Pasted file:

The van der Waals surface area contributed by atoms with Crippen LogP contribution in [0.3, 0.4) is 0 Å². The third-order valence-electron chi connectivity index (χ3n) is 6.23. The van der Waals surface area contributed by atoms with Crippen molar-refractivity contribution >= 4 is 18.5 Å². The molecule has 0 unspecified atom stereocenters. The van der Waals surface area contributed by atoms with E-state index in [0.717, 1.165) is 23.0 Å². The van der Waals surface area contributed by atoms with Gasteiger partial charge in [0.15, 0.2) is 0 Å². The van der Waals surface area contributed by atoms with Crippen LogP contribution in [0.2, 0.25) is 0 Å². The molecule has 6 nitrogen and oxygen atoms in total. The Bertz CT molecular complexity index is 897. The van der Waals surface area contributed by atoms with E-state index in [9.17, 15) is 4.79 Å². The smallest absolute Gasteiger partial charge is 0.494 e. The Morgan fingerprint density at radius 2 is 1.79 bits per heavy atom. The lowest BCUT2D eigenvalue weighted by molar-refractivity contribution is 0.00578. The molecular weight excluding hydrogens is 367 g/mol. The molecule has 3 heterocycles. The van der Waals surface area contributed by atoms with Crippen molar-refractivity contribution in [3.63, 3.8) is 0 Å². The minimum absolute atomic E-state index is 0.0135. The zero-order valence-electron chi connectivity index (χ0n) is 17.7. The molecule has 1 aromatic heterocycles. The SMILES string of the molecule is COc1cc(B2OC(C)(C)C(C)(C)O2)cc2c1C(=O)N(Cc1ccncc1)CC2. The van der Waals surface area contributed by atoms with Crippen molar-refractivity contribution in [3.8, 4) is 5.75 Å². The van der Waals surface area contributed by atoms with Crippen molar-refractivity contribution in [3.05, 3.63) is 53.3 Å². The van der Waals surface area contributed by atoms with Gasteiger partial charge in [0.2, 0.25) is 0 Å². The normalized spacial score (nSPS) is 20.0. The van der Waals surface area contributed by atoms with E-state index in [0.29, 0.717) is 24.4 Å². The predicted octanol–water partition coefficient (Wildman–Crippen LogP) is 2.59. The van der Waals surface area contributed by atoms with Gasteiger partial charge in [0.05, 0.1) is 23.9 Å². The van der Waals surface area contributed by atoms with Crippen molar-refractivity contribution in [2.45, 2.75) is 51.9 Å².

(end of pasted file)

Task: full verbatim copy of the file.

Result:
The van der Waals surface area contributed by atoms with Crippen LogP contribution in [0.3, 0.4) is 0 Å². The third-order valence-electron chi connectivity index (χ3n) is 6.23. The van der Waals surface area contributed by atoms with Crippen molar-refractivity contribution >= 4 is 18.5 Å². The molecule has 0 unspecified atom stereocenters. The van der Waals surface area contributed by atoms with E-state index in [0.717, 1.165) is 23.0 Å². The van der Waals surface area contributed by atoms with Gasteiger partial charge in [0.15, 0.2) is 0 Å². The van der Waals surface area contributed by atoms with Crippen LogP contribution in [0.2, 0.25) is 0 Å². The molecule has 6 nitrogen and oxygen atoms in total. The Bertz CT molecular complexity index is 897. The van der Waals surface area contributed by atoms with E-state index in [9.17, 15) is 4.79 Å². The smallest absolute Gasteiger partial charge is 0.494 e. The Morgan fingerprint density at radius 2 is 1.79 bits per heavy atom. The lowest BCUT2D eigenvalue weighted by molar-refractivity contribution is 0.00578. The molecular weight excluding hydrogens is 367 g/mol. The molecule has 3 heterocycles. The van der Waals surface area contributed by atoms with Crippen molar-refractivity contribution in [3.63, 3.8) is 0 Å². The minimum absolute atomic E-state index is 0.0135. The zero-order valence-electron chi connectivity index (χ0n) is 17.7. The molecule has 1 aromatic heterocycles. The SMILES string of the molecule is COc1cc(B2OC(C)(C)C(C)(C)O2)cc2c1C(=O)N(Cc1ccncc1)CC2. The van der Waals surface area contributed by atoms with Crippen molar-refractivity contribution in [3.8, 4) is 5.75 Å². The van der Waals surface area contributed by atoms with Crippen molar-refractivity contribution in [3.05, 3.63) is 53.3 Å². The van der Waals surface area contributed by atoms with Gasteiger partial charge in [0.2, 0.25) is 0 Å². The normalized spacial score (nSPS) is 20.0. The van der Waals surface area contributed by atoms with E-state index in [0.29, 0.717) is 24.4 Å². The predicted octanol–water partition coefficient (Wildman–Crippen LogP) is 2.59. The van der Waals surface area contributed by atoms with Gasteiger partial charge in [0.05, 0.1) is 23.9 Å². The van der Waals surface area contributed by atoms with Crippen molar-refractivity contribution in [2.45, 2.75) is 51.9 Å².